Maryland Police Training Commission Adopts Training Objectives
by Kevin McManus from 930 WFMD Free Talk:
Proposals to help improve training of police officers when dealing with persons with disabilities were adopted last week by the Maryland Police Training Commission. The recommendations, from the Commission for Effective Community Inclusion of Individuals with Intellectual and Developmental Disabilities (the Inclusion Commission), are expected to be incorporated into training programs for law enforcement recruits, according to George Failla, the Acting Secretary of the Maryland Department of Disabilities.
"As we move forward with the next academy or set of academy training sessions for the new recruits, all different academies will need to meet these training objectives," says Failla.
The Inclusion Commission was set up last year by the Governor following the death of Ethan Saylor of New Market. He died following a struggle with off-duty Sheriff's Deputies who were trying to remove him from a movie theater. Saylor had Down Syndrome. The State Medical Examiner's Office ruled the death a homicide, that is he died at the hands of another person. The Frederick County Grand Jury investigated the case, but decided not to indict the three deputies.
The Inclusion Commission held hearings in various locations across the state, including Frederick County.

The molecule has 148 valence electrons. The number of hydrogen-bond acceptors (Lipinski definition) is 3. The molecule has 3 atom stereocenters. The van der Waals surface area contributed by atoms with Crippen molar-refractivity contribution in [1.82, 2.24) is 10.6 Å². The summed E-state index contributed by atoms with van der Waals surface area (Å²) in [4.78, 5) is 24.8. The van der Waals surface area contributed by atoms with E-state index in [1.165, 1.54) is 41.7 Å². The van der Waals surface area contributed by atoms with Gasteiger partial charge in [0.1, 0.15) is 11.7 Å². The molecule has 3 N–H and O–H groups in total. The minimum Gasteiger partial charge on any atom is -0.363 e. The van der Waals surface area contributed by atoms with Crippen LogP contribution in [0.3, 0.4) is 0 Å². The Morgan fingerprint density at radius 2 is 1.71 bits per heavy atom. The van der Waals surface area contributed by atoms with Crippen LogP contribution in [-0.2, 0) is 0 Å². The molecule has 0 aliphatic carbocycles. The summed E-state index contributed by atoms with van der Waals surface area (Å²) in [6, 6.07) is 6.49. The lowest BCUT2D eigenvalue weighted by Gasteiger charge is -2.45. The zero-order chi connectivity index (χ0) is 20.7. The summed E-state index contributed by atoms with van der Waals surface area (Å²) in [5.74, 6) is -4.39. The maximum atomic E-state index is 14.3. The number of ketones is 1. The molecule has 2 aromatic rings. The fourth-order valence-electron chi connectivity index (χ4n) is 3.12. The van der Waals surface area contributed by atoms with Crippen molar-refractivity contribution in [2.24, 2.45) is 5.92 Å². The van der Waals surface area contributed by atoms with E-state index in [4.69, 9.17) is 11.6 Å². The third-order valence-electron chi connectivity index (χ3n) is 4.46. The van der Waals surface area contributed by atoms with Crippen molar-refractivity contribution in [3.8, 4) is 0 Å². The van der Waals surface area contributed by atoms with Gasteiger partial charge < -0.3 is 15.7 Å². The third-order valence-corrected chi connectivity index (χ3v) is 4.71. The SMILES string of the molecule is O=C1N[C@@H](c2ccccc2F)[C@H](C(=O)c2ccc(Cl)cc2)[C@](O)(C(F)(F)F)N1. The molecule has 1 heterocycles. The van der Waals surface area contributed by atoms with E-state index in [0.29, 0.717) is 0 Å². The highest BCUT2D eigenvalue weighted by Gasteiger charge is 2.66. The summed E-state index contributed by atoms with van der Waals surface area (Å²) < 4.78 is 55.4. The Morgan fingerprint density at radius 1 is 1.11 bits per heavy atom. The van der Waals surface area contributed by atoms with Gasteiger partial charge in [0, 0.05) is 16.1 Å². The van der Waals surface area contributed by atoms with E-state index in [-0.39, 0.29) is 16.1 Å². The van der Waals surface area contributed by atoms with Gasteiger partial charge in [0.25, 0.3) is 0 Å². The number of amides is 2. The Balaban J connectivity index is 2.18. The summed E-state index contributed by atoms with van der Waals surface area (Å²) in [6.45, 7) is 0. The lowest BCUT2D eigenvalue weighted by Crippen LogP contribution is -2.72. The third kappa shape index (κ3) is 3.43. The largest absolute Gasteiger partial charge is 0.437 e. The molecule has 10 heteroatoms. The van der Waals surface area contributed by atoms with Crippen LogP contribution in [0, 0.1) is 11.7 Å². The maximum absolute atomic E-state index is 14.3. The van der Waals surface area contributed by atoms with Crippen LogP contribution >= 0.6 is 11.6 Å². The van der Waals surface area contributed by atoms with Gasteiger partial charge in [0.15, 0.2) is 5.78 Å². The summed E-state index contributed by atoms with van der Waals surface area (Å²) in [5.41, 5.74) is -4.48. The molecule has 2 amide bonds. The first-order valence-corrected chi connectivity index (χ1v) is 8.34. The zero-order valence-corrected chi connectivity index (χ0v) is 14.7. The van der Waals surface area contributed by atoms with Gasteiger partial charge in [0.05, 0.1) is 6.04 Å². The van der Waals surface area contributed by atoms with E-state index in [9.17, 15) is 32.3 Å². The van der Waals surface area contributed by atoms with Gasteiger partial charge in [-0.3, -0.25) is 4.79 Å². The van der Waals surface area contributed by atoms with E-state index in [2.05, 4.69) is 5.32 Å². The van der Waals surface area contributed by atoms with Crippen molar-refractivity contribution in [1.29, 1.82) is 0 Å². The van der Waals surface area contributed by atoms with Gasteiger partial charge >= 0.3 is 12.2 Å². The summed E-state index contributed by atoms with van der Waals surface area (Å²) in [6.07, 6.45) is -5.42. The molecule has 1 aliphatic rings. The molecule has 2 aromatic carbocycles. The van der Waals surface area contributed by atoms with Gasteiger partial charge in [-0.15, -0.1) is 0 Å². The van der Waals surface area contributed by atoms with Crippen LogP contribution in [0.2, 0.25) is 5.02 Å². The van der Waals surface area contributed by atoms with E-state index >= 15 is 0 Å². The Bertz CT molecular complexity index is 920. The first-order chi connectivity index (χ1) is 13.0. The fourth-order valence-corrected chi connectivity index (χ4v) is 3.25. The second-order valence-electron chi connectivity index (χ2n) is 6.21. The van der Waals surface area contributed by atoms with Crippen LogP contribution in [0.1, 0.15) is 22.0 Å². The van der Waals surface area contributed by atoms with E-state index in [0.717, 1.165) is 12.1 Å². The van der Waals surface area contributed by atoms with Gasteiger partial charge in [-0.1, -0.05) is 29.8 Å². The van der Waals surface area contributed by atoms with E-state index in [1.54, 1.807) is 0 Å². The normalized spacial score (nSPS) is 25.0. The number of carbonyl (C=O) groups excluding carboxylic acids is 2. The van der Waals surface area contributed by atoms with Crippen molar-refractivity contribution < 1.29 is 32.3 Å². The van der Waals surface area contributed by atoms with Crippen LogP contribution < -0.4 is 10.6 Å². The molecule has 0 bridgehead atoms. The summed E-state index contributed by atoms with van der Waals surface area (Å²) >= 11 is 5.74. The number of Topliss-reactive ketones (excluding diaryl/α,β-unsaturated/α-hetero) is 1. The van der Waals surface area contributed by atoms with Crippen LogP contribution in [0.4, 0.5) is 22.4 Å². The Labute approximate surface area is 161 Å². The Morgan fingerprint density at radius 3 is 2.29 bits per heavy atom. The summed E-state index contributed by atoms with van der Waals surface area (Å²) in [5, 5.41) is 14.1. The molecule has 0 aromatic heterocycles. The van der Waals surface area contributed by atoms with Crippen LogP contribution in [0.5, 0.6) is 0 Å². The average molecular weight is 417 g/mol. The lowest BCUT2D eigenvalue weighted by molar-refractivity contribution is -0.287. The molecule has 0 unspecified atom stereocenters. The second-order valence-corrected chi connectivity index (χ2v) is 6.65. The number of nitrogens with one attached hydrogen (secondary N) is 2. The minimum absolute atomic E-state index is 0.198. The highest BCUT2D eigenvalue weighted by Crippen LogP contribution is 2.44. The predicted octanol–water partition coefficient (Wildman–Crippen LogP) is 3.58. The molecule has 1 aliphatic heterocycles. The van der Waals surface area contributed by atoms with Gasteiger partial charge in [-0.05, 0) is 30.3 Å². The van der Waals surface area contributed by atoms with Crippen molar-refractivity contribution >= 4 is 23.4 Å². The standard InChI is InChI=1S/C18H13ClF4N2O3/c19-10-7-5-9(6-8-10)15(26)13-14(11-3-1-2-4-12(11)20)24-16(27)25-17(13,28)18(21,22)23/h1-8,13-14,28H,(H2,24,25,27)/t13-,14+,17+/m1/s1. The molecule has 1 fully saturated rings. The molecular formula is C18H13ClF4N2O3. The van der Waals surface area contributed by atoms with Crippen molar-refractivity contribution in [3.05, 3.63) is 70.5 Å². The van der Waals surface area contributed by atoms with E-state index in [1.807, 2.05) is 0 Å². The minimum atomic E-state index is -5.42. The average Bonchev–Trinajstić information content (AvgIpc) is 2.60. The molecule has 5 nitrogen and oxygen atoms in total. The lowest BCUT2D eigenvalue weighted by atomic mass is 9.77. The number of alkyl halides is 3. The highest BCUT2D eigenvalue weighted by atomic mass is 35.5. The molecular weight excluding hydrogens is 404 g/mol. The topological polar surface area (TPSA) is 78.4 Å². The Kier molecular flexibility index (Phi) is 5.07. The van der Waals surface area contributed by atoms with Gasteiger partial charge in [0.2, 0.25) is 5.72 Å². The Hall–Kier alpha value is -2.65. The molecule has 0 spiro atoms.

The recommendations from the panel include identifying procedures that police officers can use when encountering someone with disabilities; identifying indicators that a person may have a disability; identifying procedures officers should follow to ensure the safety and calmness of an individual with disabilities; demonstrate communication techniques required to effectively interact with a person with disabilities; explaining the resources available to assist an officer when encountering a person with disabilities; describe procedures an officer can use to ensure compliance with the Americans with Disabilities Act when encountering someone with disabilities; demonstrating the procedures an officer should employ when encountering someone with disabilities; and demonstrating procedures an officer must employ when coming across someone whose mentally ill.
Failla says the training would involve officers interacting with actual people with intellectual and developmental disabilities. "We're working on developing a training curriculum that includes people with intellectual and developmental disabilities, and has more simulation, scenario base, and other opportunities for officers to both learn and to demonstrate these techniques," he says.
With the presentation of recommendations to the Police Training Commission, Failla says the Inclusion Commission will look at similar training for other facets of society. "We'll also be working with partners in education, with partners in health care, with partners in transportation and other issues," he says.
"This is a very important first step to begin with our police and the recruits at the academy level," says Failla. "But we really do want to expand the work and build on the partnerships we have in other sectors, like education, with fire and rescue, with hospitals and health care providers and transportation."